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The Canary Database
Center for One Health Research
University of Washington

Study methodologies: Cohort

The Canary database curators determine, for each included study, the type of study methodology employed by the researchers (using this classification protocol). The possible categories are:

Fox has outlined criteria for objectively evaluating the relationship between an environmental hazard and an observed health effect in an observational study of animals (Fox 1991). These include probability, time order, strength of association, specificity, and consistency on replication, predictive performance, and coherence. The choice of study design can have a major effect on the ability of a study to fulfill such criteria.

Our preliminary review of the animal sentinel literature has found that some potentially useful study designs, such as case-control and cohort, are under-utilized in animal sentinel research.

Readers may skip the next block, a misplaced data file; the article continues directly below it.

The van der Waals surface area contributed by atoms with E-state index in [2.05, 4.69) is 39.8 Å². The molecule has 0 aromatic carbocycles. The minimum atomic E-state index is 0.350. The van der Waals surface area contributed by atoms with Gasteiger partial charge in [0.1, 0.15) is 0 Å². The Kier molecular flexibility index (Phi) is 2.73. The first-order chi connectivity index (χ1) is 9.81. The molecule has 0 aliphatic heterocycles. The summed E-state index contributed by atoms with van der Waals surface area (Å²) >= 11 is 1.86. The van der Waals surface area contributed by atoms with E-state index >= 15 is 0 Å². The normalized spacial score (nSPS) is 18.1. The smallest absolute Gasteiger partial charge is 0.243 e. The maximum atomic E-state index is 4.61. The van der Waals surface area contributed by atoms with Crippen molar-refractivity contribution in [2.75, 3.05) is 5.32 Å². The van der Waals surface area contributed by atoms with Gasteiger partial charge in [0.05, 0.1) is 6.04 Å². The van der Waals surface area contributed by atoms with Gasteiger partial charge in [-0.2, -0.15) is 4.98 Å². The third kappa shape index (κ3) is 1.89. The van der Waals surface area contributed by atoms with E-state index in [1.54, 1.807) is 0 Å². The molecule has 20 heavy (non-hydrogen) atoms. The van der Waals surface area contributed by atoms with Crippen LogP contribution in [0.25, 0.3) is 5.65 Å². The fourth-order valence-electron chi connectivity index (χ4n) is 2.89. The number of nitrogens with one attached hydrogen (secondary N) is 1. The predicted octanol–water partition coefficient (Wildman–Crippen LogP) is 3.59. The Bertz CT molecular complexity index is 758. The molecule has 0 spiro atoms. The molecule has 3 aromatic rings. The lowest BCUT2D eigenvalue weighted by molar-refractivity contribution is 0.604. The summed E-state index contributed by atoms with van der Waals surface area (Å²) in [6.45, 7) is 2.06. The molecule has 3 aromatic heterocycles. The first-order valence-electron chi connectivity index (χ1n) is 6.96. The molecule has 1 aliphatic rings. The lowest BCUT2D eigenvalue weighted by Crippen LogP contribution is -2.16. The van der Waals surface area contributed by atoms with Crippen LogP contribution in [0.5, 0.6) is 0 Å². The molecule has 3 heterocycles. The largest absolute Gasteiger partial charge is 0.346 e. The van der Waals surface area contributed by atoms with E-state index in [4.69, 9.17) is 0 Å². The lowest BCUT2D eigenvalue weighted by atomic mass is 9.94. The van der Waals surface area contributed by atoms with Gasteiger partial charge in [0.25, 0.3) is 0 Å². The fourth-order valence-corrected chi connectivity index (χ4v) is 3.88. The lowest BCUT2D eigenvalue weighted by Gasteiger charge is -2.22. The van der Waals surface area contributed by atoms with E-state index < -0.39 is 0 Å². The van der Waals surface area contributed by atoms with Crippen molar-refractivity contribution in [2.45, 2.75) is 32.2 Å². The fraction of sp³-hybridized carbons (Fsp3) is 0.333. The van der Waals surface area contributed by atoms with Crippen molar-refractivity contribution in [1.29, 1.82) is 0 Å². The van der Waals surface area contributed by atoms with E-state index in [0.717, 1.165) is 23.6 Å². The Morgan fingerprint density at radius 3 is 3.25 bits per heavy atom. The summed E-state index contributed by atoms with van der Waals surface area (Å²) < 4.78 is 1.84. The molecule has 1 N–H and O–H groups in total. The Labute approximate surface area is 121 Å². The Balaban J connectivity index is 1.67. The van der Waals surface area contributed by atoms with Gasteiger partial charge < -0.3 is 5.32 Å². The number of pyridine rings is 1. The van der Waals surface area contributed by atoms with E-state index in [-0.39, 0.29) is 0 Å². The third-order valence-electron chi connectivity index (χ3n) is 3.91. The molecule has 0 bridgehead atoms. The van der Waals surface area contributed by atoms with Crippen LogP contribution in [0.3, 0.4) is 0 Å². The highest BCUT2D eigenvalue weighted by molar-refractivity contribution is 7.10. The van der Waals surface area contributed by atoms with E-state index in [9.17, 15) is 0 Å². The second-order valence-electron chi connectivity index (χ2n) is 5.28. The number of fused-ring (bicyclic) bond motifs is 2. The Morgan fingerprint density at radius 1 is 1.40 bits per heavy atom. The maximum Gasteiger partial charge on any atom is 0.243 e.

Cohort Studies

In a cohort study, exposed and unexposed individuals are compared over time in a forward direction to determine whether an outcome occurs. This is in general appears to be a rare methodology for animal sentinel studies. In a study that seemed to cross the line between experimental and observational, researchers used cages to segregate several populations of fish living in different proximities to a wastewater treatment facility, then compared responses in each group (Mitz and Giesy 1985). A study of Japanese encephalitis virus followed a group of originally seronegative "sentinel pigs" to determine which individuals became infected (Detels, Cross et al. 1976).

The forward directional approach of a cohort study is considered to approximate an experimental design. As in experimental studies, only one risk factor at a time can be examined in this way, whereas a number of different outcomes can be assessed. There are obviously challenges to tracking individuals in animal population over time. However, use of enclosures, or marking of sedentary populations using capture recapture techniques have already been employed, and may be worthy of greater exploration.

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